Tissue Expander Placement Caring for Your Child
What are tissue expanders?
Tissue expanders are used to stretch skin for
use in skin grafting or for other reasons that
your doctor will explain. This will increase
the amount of skin that can be used for the
graft. Healthy skin most like the area that
needs grafting is chosen for expansion.
The surgery is done in two steps. First,
silicone implants are placed under the skin.
The incision is only large enough to insert
the implant. The implants are slowly filled
with a salt solution (saline) over weeks or
months. This allows them to slowly expand
and stretch the skin. Second, surgery is
done to remove the implant and use the new
skin for grafting.
What to expect after surgery
• An intravenous line (IV) to supply fluids
and medicines to your child.
• A sore throat for a few days. This is
from the breathing tube used during
• A chance of nausea and vomiting from
• Narrow pieces of tape at the expander
site. They should fall off on their own in
about a week.
• Stitches to be removed in about 7-10
Once the anesthesia has worn off, your child
will have a little pain at the implant site.
Most of the time, this pain can be controlled
with acetaminophen (Tylenol ).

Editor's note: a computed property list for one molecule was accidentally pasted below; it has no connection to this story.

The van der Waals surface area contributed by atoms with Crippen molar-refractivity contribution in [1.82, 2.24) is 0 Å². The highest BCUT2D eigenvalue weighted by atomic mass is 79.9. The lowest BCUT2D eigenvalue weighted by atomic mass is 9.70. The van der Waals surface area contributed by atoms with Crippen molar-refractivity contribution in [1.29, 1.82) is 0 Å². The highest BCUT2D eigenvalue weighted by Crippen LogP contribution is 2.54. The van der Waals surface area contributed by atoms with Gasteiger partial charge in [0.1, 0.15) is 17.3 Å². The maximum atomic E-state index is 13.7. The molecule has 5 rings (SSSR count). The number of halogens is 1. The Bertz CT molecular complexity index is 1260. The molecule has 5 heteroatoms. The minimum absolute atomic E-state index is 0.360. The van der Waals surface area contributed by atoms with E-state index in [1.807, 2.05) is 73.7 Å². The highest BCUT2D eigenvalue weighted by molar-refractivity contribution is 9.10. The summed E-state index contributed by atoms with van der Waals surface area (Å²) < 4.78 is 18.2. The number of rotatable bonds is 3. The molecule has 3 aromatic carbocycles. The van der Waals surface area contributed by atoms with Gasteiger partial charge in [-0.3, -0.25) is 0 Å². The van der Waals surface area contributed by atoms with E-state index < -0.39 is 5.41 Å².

Try to have quiet time for the first day. This
will give your child a chance to recover
from the anesthesia. After the first day, your
child can do whatever he feels up to doing.
There aren’t any things that your child can’t
do while the expander is in place. Try to
avoid a sudden puncture to the site.
Your child’s first meal should be fairly light.
Your child may move to a normal diet when
ready. Give your child lots of liquids.
Your child may have a follow-up visit with
the doctor in 1-2 weeks. The doctor will
check the incision for healing. At this time,
the doctor may inflate the implant with
saline. The tissue stretches slowly, and the
pressure may be slightly uncomfortable.
Your child may feel better during this time if
you give him Tylenol or ibuprofen before
When to call your doctor or nurse
Call if you have any questions or concerns
about your child, or there are any problems.
• Bleeding from the incision
• Signs of infections (increased redness,
warmth or swelling at the incision site or
• Temperature over 100 θ F when taken
under the arm, over 101 θ F when taken
by mouth or in the ear, or 102 θ F when
taken by rectum
• Frequent vomiting
• Pain not controlled by medicine
AFCH Pediatric Specialty Clinic, weekdays 8:00 am to 5:00 pm:(608) 263-6420 option 4
After hours, nights, weekends, and holidays, this number will be answered by the paging
operator. Ask for the plastic surgery resident on call. Leave your name and phone number
with the area code. The doctor will call you back.
If outside the Madison area call 1-800-323-8942.
Your health care team may have given you this information as part of your care. If so, please use it and call if you
have any questions. If this information was not given to you as part of your care, please check with your doctor. This
is not medical advice. This is not to be used for diagnosis or treatment of any medical condition. Because each
person’s health needs are different, you should talk with your doctor or others on your health care team when using
this information. If you have an emergency, please call 911. Copyright © 11/2017 University of Wisconsin Hospitals
and Clinics Authority. All rights reserved. Produced by the Department of Nursing. HF#5525